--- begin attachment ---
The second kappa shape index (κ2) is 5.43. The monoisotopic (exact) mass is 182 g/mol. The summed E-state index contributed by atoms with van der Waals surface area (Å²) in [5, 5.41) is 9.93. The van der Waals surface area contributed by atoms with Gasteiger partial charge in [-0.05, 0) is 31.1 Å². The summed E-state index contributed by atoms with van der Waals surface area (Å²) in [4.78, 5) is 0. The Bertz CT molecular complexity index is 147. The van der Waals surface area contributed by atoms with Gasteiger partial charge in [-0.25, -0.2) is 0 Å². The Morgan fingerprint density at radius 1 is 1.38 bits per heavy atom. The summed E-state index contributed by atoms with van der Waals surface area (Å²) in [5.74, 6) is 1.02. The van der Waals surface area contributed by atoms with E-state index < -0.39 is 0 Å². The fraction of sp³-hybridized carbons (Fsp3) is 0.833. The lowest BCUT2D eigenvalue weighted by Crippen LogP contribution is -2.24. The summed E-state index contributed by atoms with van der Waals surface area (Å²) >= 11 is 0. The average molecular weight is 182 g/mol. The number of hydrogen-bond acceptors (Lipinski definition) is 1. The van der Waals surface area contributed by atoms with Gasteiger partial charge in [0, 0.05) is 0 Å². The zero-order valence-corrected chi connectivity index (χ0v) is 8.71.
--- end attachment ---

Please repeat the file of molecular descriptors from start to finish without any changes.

The second kappa shape index (κ2) is 5.43. The monoisotopic (exact) mass is 182 g/mol. The summed E-state index contributed by atoms with van der Waals surface area (Å²) in [5, 5.41) is 9.93. The van der Waals surface area contributed by atoms with Gasteiger partial charge in [-0.05, 0) is 31.1 Å². The summed E-state index contributed by atoms with van der Waals surface area (Å²) in [4.78, 5) is 0. The Bertz CT molecular complexity index is 147. The van der Waals surface area contributed by atoms with Gasteiger partial charge in [-0.25, -0.2) is 0 Å². The Morgan fingerprint density at radius 1 is 1.38 bits per heavy atom. The summed E-state index contributed by atoms with van der Waals surface area (Å²) in [5.74, 6) is 1.02. The van der Waals surface area contributed by atoms with E-state index < -0.39 is 0 Å². The fraction of sp³-hybridized carbons (Fsp3) is 0.833. The lowest BCUT2D eigenvalue weighted by Crippen LogP contribution is -2.24. The summed E-state index contributed by atoms with van der Waals surface area (Å²) >= 11 is 0. The average molecular weight is 182 g/mol. The number of hydrogen-bond acceptors (Lipinski definition) is 1. The van der Waals surface area contributed by atoms with Gasteiger partial charge in [0, 0.05) is 0 Å². The zero-order valence-corrected chi connectivity index (χ0v) is 8.71.